Is positive psychology positive?
According to Seligman (2008), psychology has three main missions: curing mental illness, contributing towards ensuring all individuals have a productive and fulfilling life, as well as being able to identify and nurture talent. The focal point until 1998 was to treat mental illnesses; psychologists became victimologists and pathologists forgetting their other two missions (Seligman, 2008). Introducing positive psychology allowed the neglected missions to be re-discovered; it created a new lens focused on increasing a normal person’s happiness, fulfilment and flourishment: “it helps us savour living rather than just survive in a stressful world” (Pearsall, 2003). As enthusiastically as it was welcomed, it was also critiqued, being labelled a bogus science and a marketing tool for modern society.
Seligman, the founding father of positive psychology, promoted his research; yet, the validity and authenticity of positive psychology has been challenged. It has been argued positive psychology does nothing but promotes victim-blaming culture for unhappiness and may lead to a lack of well-being (Smith, 2019; Cederström, 2011). Coyne (2013) argued thinking positively and being well is the biggest misconception sold by positive psychology and he discounted Seligman for commercialising the field. The field is an effective marketing tool which can be applied to all aspects of life: work, relationships, and life in general claimed Smith (2019). The ease of selling positive psychology is demonstrated through the success of self-help book sales; almost anything with the word happiness on the cover has potential to become a top seller. While research shows that positive words and affirmations are sometimes of little help to those who need it, Wood and Lee (2009) found repeated positive affirmations made people with low self-esteem feel worse. However, this is not the fault of positive psychology. Authors who brand their book under positive psychology often provide readers with copycat and perhaps simplistic advice. Moreover, the notion of self-help books may be great for those who just need a bit of a push; yet, for many it takes more than reading about mindset shifts and positive thoughts to make impactful and lasting changes.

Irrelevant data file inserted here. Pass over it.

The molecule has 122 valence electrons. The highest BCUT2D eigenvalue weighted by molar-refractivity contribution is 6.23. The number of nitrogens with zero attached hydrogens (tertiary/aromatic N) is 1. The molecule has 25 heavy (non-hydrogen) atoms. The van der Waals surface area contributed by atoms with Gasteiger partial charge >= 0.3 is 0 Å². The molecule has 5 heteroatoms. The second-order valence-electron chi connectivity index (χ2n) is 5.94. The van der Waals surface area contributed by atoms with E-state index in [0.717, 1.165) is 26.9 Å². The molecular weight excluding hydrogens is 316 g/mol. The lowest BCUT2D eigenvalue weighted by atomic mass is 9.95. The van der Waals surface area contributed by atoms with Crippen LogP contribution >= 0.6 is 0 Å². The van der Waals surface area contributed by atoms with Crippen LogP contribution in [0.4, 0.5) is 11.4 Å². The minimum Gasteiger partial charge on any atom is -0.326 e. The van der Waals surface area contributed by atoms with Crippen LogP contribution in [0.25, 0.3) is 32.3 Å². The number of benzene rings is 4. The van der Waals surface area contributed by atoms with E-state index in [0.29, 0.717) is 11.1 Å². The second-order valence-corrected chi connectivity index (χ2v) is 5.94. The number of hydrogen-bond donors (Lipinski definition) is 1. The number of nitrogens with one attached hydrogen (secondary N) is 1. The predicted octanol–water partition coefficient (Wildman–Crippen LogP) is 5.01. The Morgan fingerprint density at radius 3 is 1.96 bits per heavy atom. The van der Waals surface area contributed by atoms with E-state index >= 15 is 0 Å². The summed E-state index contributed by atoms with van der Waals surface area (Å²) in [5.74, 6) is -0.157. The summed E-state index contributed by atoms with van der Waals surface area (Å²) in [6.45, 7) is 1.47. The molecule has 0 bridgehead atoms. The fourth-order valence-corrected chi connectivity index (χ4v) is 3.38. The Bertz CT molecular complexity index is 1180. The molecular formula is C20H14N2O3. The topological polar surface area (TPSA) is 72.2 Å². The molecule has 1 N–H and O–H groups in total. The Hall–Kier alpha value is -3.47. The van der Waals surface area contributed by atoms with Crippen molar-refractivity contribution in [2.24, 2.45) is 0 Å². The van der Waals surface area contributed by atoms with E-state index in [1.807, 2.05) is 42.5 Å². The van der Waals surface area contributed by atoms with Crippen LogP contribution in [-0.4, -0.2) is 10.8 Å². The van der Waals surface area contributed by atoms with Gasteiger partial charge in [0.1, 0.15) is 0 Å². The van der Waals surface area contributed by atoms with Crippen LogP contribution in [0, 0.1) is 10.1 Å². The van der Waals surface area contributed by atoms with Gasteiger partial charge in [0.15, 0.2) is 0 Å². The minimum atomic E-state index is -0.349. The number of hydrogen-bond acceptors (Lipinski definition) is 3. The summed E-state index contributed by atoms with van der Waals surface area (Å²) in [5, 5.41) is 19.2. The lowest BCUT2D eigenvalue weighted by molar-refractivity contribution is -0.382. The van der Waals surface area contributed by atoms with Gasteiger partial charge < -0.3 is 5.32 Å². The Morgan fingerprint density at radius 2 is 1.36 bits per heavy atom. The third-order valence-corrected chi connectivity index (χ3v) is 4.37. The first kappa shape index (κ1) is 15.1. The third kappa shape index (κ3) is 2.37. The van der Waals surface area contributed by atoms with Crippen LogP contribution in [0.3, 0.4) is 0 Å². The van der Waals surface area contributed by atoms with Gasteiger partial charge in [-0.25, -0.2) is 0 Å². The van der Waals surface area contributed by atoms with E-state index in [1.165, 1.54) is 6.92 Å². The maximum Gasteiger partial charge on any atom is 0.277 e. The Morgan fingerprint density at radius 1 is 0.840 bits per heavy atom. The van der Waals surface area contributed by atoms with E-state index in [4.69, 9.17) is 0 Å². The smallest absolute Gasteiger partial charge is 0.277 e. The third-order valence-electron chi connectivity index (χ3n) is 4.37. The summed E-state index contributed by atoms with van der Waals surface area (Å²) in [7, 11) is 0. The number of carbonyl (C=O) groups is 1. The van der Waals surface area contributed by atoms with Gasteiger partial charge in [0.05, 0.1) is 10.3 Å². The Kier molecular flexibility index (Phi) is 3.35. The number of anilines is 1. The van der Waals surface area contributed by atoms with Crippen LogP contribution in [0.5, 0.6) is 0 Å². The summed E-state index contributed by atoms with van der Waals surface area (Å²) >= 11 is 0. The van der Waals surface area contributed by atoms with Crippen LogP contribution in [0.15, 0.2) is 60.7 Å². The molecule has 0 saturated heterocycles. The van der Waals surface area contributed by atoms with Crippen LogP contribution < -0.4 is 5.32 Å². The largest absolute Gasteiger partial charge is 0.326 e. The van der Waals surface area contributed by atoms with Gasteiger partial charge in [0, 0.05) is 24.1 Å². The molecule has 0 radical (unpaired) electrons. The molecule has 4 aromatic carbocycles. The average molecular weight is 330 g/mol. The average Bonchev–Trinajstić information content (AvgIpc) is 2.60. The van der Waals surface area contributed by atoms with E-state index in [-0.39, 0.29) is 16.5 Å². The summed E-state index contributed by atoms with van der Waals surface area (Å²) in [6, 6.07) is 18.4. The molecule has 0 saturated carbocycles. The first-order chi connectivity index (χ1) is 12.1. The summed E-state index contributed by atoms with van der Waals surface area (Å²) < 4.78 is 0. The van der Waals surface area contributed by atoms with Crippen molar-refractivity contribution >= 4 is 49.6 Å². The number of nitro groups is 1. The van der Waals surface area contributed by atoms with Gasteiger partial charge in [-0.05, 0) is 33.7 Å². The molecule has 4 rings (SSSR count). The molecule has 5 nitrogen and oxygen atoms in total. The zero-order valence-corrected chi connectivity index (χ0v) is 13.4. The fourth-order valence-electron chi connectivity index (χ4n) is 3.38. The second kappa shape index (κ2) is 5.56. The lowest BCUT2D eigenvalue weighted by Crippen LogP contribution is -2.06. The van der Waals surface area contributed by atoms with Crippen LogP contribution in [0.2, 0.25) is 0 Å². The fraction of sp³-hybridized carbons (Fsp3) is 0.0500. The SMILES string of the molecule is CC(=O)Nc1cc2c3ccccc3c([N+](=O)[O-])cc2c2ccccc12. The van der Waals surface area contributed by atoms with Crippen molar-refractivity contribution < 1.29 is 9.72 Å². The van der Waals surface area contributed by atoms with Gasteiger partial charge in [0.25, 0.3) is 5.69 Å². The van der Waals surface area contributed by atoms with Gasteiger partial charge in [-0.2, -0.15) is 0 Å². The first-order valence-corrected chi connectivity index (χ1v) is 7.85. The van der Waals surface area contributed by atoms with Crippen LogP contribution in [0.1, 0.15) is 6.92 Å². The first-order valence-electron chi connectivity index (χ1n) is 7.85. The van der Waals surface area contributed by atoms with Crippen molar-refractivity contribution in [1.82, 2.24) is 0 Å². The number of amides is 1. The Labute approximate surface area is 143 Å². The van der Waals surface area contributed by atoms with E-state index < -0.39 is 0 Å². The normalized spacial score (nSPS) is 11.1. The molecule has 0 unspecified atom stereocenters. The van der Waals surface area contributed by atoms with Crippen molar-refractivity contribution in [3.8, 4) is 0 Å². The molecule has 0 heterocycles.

The criticism of positive psychology may not a bad thing as most research can be contradicted, if you search hard enough (and most research is) and misinterpreted. Swartz et al. (2002) found trying to maximise happiness can lead to more unhappiness. What Swartz meant by this, however, was the need to focus on satisfying our happiness, like how when we eat a meal we enjoy, we eat till we are satiated, instead of overeating. Nonetheless, positive psychology is not solely focused on happiness; it embodies the well-being of individuals in society and their ability to thrive (Seligman, 2008). For example, studies have shown optimism improves life expectancy and it protects people from mental and physical illness (Danner et al., 2001; Conversano et al., 2010). Research has exemplified happiness increases potential whether of productivity, creativity or athletic ability. When levels of positive emotion are raised, cognitive abilities and success rates increase. They open a gateway within the brain. Studies show that, for instance, dopamine, a neurohormone which is core to the brains pleasure centre, has an ancillary benefit (Anchor, 2011). As it activates the learning centre of the brain, it allows the brain to become better at learning and cognitive processes.
So far, despite the strong opposing views, research supporting the science of positive psychology has been validating it and it has been progressing. It is not to be confused with untested self-help claims as it is a psychological science concerned with making the lives of normal people happier. After all, being able to consciously and purposefully flourish, create meaning, change and overcome challenges is what makes us human and if there is a science to help with those, we may want to trust it and let those who do celebrate its achievements.
Author: Sadera Akhtar